And Now A Few Laughs

Posted by on October 20th, 2010 at 8:11 AM

Even such a carping critic of the comics as I realizes, from time to time, that the fundamental function of the funnies is to make us laugh. I rarely laugh out loud at specimens of the cartoonist’s artistry, but here, today, lemme entertain us both by displaying a few that prompted actual audible chuckles. (And I hope they do the same for you.)

The gagwriter who supplies most of the comedy in Blondie has concocted a thematic undertow for the strip involving Dagwood’s distinctive (not to say weird) (no, let’s say it—weird) hair style. Lately, we have regularly seen Dagwood in a barber’s chair, for instance; and once during the last twelve-month, the barber surrendered to temptation and clipped off those iconic sprouts of hair. Ouch.

Here, the gagwriter has taken the same preoccupation to a fascinating new level.

It’s the wordplay in Hilary B. Price’s Rhymes with Orange that set me free. And something in the same vein worked for me in Darby Conley’s Get Fuzzy.

The absurd logic in the first strip won me over. And in the second, it’s Bucky’s elaborate metaphor.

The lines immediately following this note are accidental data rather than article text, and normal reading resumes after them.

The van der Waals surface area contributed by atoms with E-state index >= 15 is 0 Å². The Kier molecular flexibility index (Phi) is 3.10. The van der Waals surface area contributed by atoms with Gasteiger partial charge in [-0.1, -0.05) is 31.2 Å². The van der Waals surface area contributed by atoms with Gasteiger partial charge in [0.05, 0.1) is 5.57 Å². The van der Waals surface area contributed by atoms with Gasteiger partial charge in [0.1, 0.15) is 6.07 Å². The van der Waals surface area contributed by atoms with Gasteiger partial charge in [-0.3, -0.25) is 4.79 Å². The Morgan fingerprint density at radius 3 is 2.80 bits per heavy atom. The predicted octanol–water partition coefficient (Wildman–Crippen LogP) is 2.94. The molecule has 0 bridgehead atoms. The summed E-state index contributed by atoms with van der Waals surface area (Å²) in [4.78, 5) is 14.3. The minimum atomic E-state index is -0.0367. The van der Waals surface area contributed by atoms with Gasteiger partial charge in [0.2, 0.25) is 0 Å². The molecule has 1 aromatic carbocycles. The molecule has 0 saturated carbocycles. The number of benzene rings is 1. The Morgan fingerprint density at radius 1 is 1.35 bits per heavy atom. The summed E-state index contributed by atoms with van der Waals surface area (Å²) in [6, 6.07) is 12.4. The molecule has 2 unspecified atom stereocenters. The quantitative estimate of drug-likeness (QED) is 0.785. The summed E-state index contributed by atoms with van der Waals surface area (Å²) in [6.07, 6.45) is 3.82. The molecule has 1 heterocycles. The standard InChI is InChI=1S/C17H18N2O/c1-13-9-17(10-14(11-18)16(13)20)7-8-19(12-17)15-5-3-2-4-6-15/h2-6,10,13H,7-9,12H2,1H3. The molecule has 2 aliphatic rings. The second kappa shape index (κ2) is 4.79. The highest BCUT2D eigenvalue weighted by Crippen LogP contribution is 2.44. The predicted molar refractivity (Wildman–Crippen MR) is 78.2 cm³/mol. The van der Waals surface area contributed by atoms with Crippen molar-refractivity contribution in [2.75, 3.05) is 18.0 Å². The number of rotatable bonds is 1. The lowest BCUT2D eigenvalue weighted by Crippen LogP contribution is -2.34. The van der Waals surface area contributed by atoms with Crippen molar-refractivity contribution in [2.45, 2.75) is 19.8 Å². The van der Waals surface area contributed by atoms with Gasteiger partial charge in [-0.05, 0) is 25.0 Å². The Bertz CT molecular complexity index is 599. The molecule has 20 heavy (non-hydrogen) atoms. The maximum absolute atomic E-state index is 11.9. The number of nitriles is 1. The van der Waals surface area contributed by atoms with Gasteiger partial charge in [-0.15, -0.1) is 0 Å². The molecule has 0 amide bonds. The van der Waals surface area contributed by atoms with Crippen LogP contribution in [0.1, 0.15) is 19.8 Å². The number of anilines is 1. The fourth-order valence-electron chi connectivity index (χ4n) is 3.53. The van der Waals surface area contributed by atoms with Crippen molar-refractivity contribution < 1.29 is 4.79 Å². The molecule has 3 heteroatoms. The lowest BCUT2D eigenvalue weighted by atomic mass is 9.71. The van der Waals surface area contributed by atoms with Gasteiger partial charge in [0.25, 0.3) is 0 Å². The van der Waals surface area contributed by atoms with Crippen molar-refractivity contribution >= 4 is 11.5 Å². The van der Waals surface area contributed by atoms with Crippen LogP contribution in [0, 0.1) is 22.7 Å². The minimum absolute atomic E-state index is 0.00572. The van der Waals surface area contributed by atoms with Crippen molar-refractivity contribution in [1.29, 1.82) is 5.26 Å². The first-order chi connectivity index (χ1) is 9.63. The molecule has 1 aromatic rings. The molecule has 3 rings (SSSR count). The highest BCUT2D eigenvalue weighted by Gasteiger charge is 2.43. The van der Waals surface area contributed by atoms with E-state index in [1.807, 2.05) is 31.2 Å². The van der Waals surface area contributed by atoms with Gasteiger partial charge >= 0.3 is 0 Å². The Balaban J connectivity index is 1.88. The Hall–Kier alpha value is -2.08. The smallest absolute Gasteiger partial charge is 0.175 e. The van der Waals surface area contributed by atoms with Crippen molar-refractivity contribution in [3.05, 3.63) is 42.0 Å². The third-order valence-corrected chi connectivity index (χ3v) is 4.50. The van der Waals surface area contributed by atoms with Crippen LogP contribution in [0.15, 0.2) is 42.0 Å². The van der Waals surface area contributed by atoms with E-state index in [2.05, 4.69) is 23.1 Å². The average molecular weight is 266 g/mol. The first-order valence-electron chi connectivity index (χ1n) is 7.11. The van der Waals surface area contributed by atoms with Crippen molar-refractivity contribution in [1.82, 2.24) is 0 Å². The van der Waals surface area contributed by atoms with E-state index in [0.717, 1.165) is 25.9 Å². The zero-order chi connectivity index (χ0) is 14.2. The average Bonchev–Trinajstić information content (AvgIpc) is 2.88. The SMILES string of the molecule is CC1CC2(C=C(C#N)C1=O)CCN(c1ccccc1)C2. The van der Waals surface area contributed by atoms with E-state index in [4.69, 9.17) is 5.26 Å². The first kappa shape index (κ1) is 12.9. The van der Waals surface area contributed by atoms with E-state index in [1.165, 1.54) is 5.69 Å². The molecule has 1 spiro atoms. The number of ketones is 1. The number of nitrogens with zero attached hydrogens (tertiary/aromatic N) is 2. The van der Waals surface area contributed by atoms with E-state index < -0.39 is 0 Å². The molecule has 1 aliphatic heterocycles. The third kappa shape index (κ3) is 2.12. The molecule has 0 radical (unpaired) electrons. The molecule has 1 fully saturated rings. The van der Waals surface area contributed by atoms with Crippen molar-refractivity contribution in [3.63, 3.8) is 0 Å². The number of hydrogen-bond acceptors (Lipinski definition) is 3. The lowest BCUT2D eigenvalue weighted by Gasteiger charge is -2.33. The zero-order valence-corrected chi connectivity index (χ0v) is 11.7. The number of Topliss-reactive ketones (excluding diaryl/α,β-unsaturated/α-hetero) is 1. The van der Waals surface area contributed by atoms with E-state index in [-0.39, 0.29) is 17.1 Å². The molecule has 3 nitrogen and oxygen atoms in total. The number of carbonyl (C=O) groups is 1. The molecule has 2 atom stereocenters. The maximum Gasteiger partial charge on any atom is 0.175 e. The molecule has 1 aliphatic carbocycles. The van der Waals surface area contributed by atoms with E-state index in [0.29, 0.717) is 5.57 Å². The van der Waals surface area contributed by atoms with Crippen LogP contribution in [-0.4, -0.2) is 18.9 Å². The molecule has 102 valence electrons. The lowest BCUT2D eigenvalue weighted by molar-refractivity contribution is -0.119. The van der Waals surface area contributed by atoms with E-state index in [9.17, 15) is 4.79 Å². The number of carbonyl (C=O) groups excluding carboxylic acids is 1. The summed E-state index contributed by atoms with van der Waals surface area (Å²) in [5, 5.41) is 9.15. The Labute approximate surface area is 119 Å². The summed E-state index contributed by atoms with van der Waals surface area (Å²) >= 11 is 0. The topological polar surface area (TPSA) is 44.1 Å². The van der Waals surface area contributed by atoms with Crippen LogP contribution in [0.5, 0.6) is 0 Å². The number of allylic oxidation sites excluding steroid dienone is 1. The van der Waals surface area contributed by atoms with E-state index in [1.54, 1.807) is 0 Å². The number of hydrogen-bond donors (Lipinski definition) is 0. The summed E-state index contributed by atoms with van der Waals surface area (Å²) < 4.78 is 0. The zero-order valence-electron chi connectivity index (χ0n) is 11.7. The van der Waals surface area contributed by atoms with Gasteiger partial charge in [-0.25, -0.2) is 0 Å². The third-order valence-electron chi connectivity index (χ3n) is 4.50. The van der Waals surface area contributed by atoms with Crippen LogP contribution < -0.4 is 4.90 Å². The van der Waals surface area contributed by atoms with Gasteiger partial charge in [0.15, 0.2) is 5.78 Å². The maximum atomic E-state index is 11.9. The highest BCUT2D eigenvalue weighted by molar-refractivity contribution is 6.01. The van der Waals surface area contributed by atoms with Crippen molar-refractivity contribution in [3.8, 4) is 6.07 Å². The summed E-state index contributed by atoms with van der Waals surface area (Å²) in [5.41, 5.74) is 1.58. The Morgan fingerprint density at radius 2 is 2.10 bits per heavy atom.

And speaking of the higher flights of fancy, Richard Thompson manages the feat with gratifying frequency in his Cul de Sac.

“Food with holes in it”? A stunning example of Thompson’s bent for thinking “out of the box.” One of his best happened early in the strip’s run. Little Alice, watching bulldozers excavating for foundations for a housing development, decides that houses are extracted from the ground like potatoes.

And in Blondie, it’s the supreme irony of Blondie’s assessment of her husband’s mental abilities that made me laugh. She’s so cool, and he’s so dense.

You’ll note, I hope, that I’m not actually analyzing the humor of these strips. As a variously noted wag said several eons ago, analyzing humor is like dissecting a frog: you may find out a lot about the frog, but it dies in the process.

Metaphors be with you.

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